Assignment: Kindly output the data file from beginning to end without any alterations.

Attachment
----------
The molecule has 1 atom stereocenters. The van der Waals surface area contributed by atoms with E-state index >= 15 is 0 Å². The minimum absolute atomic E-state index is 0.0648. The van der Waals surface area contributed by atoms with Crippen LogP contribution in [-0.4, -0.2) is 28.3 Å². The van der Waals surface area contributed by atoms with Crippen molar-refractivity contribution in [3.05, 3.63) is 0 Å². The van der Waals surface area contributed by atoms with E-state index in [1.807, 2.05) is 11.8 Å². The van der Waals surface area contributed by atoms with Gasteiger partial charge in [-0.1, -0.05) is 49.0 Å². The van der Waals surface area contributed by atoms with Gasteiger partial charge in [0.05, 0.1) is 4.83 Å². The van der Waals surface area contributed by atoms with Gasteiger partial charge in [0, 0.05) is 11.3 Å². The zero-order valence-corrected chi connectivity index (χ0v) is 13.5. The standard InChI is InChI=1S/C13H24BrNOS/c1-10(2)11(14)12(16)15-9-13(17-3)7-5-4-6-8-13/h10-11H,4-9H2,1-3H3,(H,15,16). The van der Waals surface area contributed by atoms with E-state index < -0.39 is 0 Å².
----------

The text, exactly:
The molecule has 1 atom stereocenters. The van der Waals surface area contributed by atoms with E-state index >= 15 is 0 Å². The minimum absolute atomic E-state index is 0.0648. The van der Waals surface area contributed by atoms with Crippen LogP contribution in [-0.4, -0.2) is 28.3 Å². The van der Waals surface area contributed by atoms with Crippen molar-refractivity contribution in [3.05, 3.63) is 0 Å². The van der Waals surface area contributed by atoms with E-state index in [1.807, 2.05) is 11.8 Å². The van der Waals surface area contributed by atoms with Gasteiger partial charge in [-0.1, -0.05) is 49.0 Å². The van der Waals surface area contributed by atoms with Gasteiger partial charge in [0.05, 0.1) is 4.83 Å². The van der Waals surface area contributed by atoms with Gasteiger partial charge in [0, 0.05) is 11.3 Å². The zero-order valence-corrected chi connectivity index (χ0v) is 13.5. The standard InChI is InChI=1S/C13H24BrNOS/c1-10(2)11(14)12(16)15-9-13(17-3)7-5-4-6-8-13/h10-11H,4-9H2,1-3H3,(H,15,16). The van der Waals surface area contributed by atoms with E-state index < -0.39 is 0 Å².